Northfield Center -- Chuck Pickering's retirement at the end of 2012 after 30 years as road superintendent is likely to be his last from a township position, but it was not his first.
Township Trustees honored Pickering, 69, with a proclamation Jan. 7 for not three, but four decades of service, noting that he also served on the township's former fire department for 28 years, including a term as fire chief.
"Chuck's a very dedicated person," said Trustee Paul Buescher. "Chuck was good to the residents, reacted to their needs and was on top of things."
The Trustees also approved the appointment of Rick Youell, Pickering's assistant and an 18-year road department veteran, as superintendent.
"We have the utmost confidence in him. He worked side by side with Chuck," said Buescher. "It was a natural progression. Chuck taught him everything he knows."
Northfield Center-Sagamore Hills Fire District Chief Frank Risko, who has known Pickering since Risko joined the fire department in 1988, said Pickering was "no nonsense."
"Just like all dedicated people, he was always responding to calls," said Risko. "And he made sure everything was done right."
Risko also said that being strictly devoted to business, Pickering was also "very friendly."
"He has a really good sense of humor. He was always good to work with," said Risko. "Plus he's bigger than all of us, so we had to like him."
Pickering, who lives in Sagamore Hills with his wife Caroline, moved to the area in 1971. He had previously lived in Perry Township in Stark County and had been a firefighter there for several years. He joined Northfield Center's then-volunteer department in 1972.
"We got a dollar a year. In fact, we had to pay to belong to the firefighters association," said Pickering. "I think it was six or seven dollars a month."
Four or five years after joining, he said, firefighters began being paid per call they responded to.
He was hired as road superintendent in 1982.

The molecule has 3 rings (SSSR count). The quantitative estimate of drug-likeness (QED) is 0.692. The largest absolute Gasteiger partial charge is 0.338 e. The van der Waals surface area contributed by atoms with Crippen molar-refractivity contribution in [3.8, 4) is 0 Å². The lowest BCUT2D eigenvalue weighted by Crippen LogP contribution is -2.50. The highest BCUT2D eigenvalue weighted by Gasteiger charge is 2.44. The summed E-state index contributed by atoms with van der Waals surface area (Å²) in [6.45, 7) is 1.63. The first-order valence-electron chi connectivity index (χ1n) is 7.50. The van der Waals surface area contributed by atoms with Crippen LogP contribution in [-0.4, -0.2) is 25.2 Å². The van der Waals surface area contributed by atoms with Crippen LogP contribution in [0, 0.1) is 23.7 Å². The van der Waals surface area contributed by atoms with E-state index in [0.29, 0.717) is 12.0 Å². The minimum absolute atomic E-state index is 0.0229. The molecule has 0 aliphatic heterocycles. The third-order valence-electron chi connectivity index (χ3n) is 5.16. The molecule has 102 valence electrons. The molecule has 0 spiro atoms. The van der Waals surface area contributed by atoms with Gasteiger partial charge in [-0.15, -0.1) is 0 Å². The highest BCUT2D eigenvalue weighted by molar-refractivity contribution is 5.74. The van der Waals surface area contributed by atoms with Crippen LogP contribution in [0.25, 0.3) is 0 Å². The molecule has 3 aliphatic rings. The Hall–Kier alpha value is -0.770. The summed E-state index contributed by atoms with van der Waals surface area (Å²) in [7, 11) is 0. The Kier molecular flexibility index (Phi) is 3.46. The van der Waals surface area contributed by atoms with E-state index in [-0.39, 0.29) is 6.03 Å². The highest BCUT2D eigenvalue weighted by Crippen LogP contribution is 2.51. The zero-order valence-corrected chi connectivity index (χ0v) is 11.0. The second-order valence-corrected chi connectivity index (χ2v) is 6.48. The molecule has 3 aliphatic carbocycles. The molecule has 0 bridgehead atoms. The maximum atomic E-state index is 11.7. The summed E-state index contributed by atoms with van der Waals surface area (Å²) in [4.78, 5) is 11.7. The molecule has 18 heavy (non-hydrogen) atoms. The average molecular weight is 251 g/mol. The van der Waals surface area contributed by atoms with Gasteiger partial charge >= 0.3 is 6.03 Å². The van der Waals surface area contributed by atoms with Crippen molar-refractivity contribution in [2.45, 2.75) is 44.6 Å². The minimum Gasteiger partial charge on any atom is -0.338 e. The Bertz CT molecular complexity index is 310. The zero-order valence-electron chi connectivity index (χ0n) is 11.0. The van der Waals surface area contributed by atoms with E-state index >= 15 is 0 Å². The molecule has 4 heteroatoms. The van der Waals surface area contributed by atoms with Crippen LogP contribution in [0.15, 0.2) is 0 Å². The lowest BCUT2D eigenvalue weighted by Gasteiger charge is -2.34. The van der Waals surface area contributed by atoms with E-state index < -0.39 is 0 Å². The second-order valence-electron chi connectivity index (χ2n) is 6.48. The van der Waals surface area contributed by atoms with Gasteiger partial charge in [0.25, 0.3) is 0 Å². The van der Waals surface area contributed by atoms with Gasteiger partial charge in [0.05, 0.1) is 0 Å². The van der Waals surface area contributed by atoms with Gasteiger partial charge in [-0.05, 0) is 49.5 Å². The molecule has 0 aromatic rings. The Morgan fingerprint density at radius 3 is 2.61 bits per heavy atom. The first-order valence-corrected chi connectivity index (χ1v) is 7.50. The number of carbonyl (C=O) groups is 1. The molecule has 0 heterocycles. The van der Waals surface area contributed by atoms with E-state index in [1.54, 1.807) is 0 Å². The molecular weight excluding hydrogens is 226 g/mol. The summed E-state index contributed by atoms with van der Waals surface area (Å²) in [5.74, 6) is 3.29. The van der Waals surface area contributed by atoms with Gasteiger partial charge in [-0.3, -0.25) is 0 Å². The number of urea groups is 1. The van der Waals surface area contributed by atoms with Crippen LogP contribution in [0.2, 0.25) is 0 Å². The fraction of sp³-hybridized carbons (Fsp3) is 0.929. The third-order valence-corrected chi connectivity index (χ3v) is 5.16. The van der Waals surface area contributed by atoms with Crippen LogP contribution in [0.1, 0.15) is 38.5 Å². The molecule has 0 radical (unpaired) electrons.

"I knew the vacancy was open because I was on the fire department and I already knew the trustees and went over and applied," he said.
His dual role created an odd situation, he said, since the road department's only other employee, Tom Catalano, was also the fire chief.
"During the day, he was my assistant and later, if we had a fire call or an ambulance call, I was his," said Pickering.
Pickering moved up the ranks in the fire department, eventually serving as chief for 18 months in the late 1990s. He retired in 2000.
Pickering said he particularly remembers the day a local garden center burned down in 1992 -- especially since he was one of a group of firefighters who had to take off their clothes and get washed off with "56 degree hydrant water" because of pesticides.
Pickering said he also remembers having to make calls for crashes at the "Northfield Airport," which was where the Charter Lakes Estates residential development is now. Pickering said there were three grass runways, one that went uphill, one downhill and a third that was short.
"It was a tricky airport to land in, unless you were used to it," he said.
Pickering said the thing that stands out for him during his tenure in the road department is its growth. When he started, the department had an old army truck that was converted into a dump truck that could be used for snow plowing, a second truck that was used for plowing and salting, and a backhoe.
The department now has five trucks of various sizes, all capable of plowing and salting, two excavators, a flatbed truck, a Jeep and an old tanker truck.
Department staff has also grown, with three full timers just prior to Pickering's retirement and seven part-time employees. Pickering's retirement, however, has reduced the department to two full time employees and Buescher said that due to budget concerns, the department will remain that way.
"We're going to rely more on part timers," he said.
Pickering said he plans to stay busy in retirement. working around his home and spending time with family, including a son and daughter and two granddaughters.
Pickering said he has other interests as well, including fishing, traveling and woodworking.
"I build furniture and stuff," he said. "I don't expect to get bored and if I do, I'll get a job."